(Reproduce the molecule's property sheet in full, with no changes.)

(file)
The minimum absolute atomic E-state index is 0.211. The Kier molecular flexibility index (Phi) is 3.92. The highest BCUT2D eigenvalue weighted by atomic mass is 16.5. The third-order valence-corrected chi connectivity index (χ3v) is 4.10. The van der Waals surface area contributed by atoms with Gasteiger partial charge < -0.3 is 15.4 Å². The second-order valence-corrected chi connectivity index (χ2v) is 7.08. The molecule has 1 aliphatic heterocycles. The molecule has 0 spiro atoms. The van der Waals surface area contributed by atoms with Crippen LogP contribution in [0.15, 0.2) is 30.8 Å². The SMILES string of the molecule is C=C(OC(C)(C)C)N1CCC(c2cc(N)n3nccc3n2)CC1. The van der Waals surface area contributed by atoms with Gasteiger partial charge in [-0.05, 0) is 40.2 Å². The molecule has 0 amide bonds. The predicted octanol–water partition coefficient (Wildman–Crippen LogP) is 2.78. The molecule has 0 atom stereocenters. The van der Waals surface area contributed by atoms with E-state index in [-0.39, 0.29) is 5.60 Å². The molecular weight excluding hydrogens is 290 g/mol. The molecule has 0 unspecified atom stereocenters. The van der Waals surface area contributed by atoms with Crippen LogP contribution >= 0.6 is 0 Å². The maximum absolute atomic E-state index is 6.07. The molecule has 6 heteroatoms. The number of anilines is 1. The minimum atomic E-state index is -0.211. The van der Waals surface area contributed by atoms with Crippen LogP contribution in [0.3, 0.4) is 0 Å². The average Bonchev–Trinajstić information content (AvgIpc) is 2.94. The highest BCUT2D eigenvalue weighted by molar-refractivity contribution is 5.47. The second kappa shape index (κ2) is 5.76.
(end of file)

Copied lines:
The minimum absolute atomic E-state index is 0.211. The Kier molecular flexibility index (Phi) is 3.92. The highest BCUT2D eigenvalue weighted by atomic mass is 16.5. The third-order valence-corrected chi connectivity index (χ3v) is 4.10. The van der Waals surface area contributed by atoms with Gasteiger partial charge < -0.3 is 15.4 Å². The second-order valence-corrected chi connectivity index (χ2v) is 7.08. The molecule has 1 aliphatic heterocycles. The molecule has 0 spiro atoms. The van der Waals surface area contributed by atoms with Crippen LogP contribution in [0.15, 0.2) is 30.8 Å². The SMILES string of the molecule is C=C(OC(C)(C)C)N1CCC(c2cc(N)n3nccc3n2)CC1. The van der Waals surface area contributed by atoms with Gasteiger partial charge in [-0.05, 0) is 40.2 Å². The molecule has 0 amide bonds. The predicted octanol–water partition coefficient (Wildman–Crippen LogP) is 2.78. The molecule has 0 atom stereocenters. The van der Waals surface area contributed by atoms with E-state index in [-0.39, 0.29) is 5.60 Å². The molecular weight excluding hydrogens is 290 g/mol. The molecule has 0 unspecified atom stereocenters. The van der Waals surface area contributed by atoms with Crippen LogP contribution >= 0.6 is 0 Å². The maximum absolute atomic E-state index is 6.07. The molecule has 6 heteroatoms. The number of anilines is 1. The minimum atomic E-state index is -0.211. The van der Waals surface area contributed by atoms with Crippen LogP contribution in [0.3, 0.4) is 0 Å². The average Bonchev–Trinajstić information content (AvgIpc) is 2.94. The highest BCUT2D eigenvalue weighted by molar-refractivity contribution is 5.47. The second kappa shape index (κ2) is 5.76.